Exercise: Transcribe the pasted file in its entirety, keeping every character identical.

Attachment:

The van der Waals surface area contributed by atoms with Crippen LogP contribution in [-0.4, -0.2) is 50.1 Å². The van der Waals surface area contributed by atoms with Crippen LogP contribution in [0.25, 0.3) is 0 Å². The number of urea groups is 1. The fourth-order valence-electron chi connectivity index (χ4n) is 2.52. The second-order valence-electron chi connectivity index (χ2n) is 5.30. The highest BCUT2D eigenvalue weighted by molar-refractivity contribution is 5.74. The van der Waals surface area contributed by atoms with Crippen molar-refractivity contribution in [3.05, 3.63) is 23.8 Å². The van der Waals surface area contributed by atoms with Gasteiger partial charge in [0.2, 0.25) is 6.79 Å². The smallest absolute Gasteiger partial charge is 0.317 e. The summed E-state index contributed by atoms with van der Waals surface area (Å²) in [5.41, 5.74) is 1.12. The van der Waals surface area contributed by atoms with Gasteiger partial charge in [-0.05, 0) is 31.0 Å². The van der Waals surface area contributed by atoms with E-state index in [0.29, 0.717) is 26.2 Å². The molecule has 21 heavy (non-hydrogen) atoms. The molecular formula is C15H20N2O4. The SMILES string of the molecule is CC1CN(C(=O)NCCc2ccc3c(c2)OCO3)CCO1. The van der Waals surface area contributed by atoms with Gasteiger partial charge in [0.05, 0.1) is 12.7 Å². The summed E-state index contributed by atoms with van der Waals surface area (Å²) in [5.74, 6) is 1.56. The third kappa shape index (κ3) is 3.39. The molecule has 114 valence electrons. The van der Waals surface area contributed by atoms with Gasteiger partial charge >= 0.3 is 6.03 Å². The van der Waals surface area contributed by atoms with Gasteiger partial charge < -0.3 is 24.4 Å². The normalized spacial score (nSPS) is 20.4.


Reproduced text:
The van der Waals surface area contributed by atoms with Crippen LogP contribution in [-0.4, -0.2) is 50.1 Å². The van der Waals surface area contributed by atoms with Crippen LogP contribution in [0.25, 0.3) is 0 Å². The number of urea groups is 1. The fourth-order valence-electron chi connectivity index (χ4n) is 2.52. The second-order valence-electron chi connectivity index (χ2n) is 5.30. The highest BCUT2D eigenvalue weighted by molar-refractivity contribution is 5.74. The van der Waals surface area contributed by atoms with Crippen molar-refractivity contribution in [3.05, 3.63) is 23.8 Å². The van der Waals surface area contributed by atoms with Gasteiger partial charge in [0.2, 0.25) is 6.79 Å². The smallest absolute Gasteiger partial charge is 0.317 e. The summed E-state index contributed by atoms with van der Waals surface area (Å²) in [5.41, 5.74) is 1.12. The van der Waals surface area contributed by atoms with Gasteiger partial charge in [-0.05, 0) is 31.0 Å². The van der Waals surface area contributed by atoms with E-state index in [0.29, 0.717) is 26.2 Å². The molecule has 21 heavy (non-hydrogen) atoms. The molecular formula is C15H20N2O4. The SMILES string of the molecule is CC1CN(C(=O)NCCc2ccc3c(c2)OCO3)CCO1. The van der Waals surface area contributed by atoms with Gasteiger partial charge in [0.05, 0.1) is 12.7 Å². The summed E-state index contributed by atoms with van der Waals surface area (Å²) in [5.74, 6) is 1.56. The third kappa shape index (κ3) is 3.39. The molecule has 114 valence electrons. The van der Waals surface area contributed by atoms with Gasteiger partial charge >= 0.3 is 6.03 Å². The van der Waals surface area contributed by atoms with Gasteiger partial charge < -0.3 is 24.4 Å². The normalized spacial score (nSPS) is 20.4.